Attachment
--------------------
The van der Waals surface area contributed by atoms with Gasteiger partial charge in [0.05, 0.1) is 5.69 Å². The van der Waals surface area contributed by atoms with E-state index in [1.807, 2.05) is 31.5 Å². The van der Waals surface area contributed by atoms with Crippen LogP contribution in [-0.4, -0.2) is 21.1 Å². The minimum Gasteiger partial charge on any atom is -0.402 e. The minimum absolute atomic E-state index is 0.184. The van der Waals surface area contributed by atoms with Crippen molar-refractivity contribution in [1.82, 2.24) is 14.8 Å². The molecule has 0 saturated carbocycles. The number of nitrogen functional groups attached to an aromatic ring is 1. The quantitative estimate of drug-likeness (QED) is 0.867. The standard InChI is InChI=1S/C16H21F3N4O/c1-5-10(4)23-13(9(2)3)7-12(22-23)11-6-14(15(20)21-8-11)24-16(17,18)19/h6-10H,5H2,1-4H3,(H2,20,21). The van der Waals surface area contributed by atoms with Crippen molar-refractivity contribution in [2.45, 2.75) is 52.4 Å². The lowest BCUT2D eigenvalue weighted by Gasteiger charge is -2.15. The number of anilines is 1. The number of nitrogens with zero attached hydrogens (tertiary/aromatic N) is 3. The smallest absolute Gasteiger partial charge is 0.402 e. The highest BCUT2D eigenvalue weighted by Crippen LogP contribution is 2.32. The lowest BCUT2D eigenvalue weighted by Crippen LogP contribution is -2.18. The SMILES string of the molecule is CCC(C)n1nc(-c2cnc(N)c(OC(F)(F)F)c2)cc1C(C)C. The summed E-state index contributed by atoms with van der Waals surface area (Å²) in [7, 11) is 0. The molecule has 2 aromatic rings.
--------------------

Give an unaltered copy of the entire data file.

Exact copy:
The van der Waals surface area contributed by atoms with Gasteiger partial charge in [0.05, 0.1) is 5.69 Å². The van der Waals surface area contributed by atoms with E-state index in [1.807, 2.05) is 31.5 Å². The van der Waals surface area contributed by atoms with Crippen LogP contribution in [-0.4, -0.2) is 21.1 Å². The minimum Gasteiger partial charge on any atom is -0.402 e. The minimum absolute atomic E-state index is 0.184. The van der Waals surface area contributed by atoms with Crippen molar-refractivity contribution in [1.82, 2.24) is 14.8 Å². The molecule has 0 saturated carbocycles. The number of nitrogen functional groups attached to an aromatic ring is 1. The quantitative estimate of drug-likeness (QED) is 0.867. The standard InChI is InChI=1S/C16H21F3N4O/c1-5-10(4)23-13(9(2)3)7-12(22-23)11-6-14(15(20)21-8-11)24-16(17,18)19/h6-10H,5H2,1-4H3,(H2,20,21). The van der Waals surface area contributed by atoms with Crippen molar-refractivity contribution in [2.45, 2.75) is 52.4 Å². The lowest BCUT2D eigenvalue weighted by Gasteiger charge is -2.15. The number of anilines is 1. The number of nitrogens with zero attached hydrogens (tertiary/aromatic N) is 3. The smallest absolute Gasteiger partial charge is 0.402 e. The highest BCUT2D eigenvalue weighted by Crippen LogP contribution is 2.32. The lowest BCUT2D eigenvalue weighted by Crippen LogP contribution is -2.18. The SMILES string of the molecule is CCC(C)n1nc(-c2cnc(N)c(OC(F)(F)F)c2)cc1C(C)C. The summed E-state index contributed by atoms with van der Waals surface area (Å²) in [7, 11) is 0. The molecule has 2 aromatic rings.